ISLAMABAD: The European Union’s ambassador to Islamabad, Androulla Kaminara, has said the EU will continue to be Pakistan’s “steady partner” in supporting Afghan refugees amid increasing worries that Afghanistan’s collapsing economy could push fresh flows of asylum seekers to its neighbors.
Afghanistan plunged into economic crisis when its Western-backed administration collapsed in mid-August as the Taliban took control. The takeover triggered the suspension of billions of dollars in international assistance to the country’s aid-dependent economy.
As it is sinking deeper into economic crisis, with the international community facing a tough decision of how it should reach the Afghan people without recognizing the Taliban, neighboring countries such as Pakistan have been worried about a mass movement of refugees.
Pakistan has hosted millions of Afghan refugees from decades of conflict. While 1.4 million Afghans are officially registered by Pakistani authorities, the government estimates the actual number of refugees to be even 3.5 million.
“Pakistan has been very, very generous in hosting large number of refugees for many decades,” Kaminara told Arab News in an exclusive interview on Friday.
“I think we have been a very steady partner of Pakistan in trying to support the plight of the Afghan refugees and we will continue to play that role,” she said, as she outlined the EU’s aid efforts.
“We have a situation where there was a consistent humanitarian crisis which has almost doubled in intensity. So, first we have been providing aid at the beginning of the year we had announced 57 million euros of humanitarian aid to Afghanistan. We have recently made the number six times greater, it has gone up to 300 million,” Kaminara said, adding that EU assistance has also been directed at Afghan refugees in Pakistan.
“Over 30 million euros have been put in the past in to supporting Afghans in Pakistan, and also I have to underline where we help Afghan refugees, we also help Pakistani host communities.”
As the EU will undertake in February a periodic review of its preferential trade arrangement with Pakistan, the ambassador expressed concerns over human rights challenges in the South Asian nation.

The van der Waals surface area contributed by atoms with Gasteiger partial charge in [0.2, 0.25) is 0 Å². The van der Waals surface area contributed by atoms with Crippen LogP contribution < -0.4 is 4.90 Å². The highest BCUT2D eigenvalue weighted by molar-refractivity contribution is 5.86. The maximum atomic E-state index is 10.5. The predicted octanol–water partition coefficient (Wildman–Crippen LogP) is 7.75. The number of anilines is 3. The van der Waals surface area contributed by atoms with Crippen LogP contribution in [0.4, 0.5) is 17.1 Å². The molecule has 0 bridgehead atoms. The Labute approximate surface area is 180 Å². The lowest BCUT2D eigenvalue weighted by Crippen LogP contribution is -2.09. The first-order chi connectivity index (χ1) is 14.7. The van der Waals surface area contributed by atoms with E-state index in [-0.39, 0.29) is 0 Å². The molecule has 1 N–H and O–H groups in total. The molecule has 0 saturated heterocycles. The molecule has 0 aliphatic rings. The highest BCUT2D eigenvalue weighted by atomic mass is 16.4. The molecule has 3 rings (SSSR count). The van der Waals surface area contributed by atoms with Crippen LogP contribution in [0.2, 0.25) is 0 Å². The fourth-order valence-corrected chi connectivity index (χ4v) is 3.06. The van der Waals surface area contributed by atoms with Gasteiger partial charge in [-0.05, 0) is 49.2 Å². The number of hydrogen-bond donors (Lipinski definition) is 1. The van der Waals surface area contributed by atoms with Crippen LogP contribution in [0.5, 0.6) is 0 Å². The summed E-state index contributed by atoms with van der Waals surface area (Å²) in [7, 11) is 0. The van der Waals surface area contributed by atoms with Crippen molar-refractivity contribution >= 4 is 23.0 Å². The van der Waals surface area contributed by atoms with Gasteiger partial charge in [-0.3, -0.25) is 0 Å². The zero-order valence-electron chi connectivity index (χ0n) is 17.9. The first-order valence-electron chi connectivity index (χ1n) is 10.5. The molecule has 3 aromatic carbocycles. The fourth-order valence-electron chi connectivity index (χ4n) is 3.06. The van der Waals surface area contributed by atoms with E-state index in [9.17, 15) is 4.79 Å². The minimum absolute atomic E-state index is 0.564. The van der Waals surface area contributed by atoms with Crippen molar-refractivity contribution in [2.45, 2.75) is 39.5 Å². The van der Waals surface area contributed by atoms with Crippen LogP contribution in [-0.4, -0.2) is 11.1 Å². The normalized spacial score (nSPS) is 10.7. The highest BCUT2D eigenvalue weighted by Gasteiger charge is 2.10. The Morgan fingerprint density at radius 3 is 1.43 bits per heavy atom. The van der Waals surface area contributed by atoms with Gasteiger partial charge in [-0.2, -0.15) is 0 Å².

Citing violence and discrimination against religious minorities, the European Parliament moved a resolution in April seeking an immediate appraisal of Pakistan’s eligibility for the trade facility — Generalized Scheme of Preferences Plus (GSP+).
GSP+ is a special trade arrangement offered to developing economies by European nations in return for their commitment to uphold and implement 27 international conventions on human rights, environmental protection and governance. Pakistan is said to be the largest beneficiary of the scheme that allows it to export its products to the European market on zero percent duty.
“GSP+ regulation basically says that we have to do periodic reviews of the progress of each country every two years. Currently, we are in the process of preparing the next report,” Kaminara said. “Whether or not that trade regime continues to be granted depends on the progress and depends on the result of this report which is being drafted.”
She added that the EU’s “list of areas of concerns have not changed” since the previous report was published in February 2020.
The EU envoy welcomed, however, Pakistan’s efforts to mitigate the effects of climate change.
“We are very pleased that Pakistan has given climate change mediation such a priority and we have often congratulate Pakistan for the progress made,” Kaminara said. “Pakistan is in a pretty unique position because although it contributes very small share in CO2 emission globally but it’s one of the most vulnerable countries to climate change impact.”
She added that the EU has been partnering with Pakistan in some of its renewable energy projects and has been contributing 18 million euros a year in development grants: “A lot of that funding is going into environmentally friendly projects and programs in order to further support Pakistan in this endeavor.”(Arab News)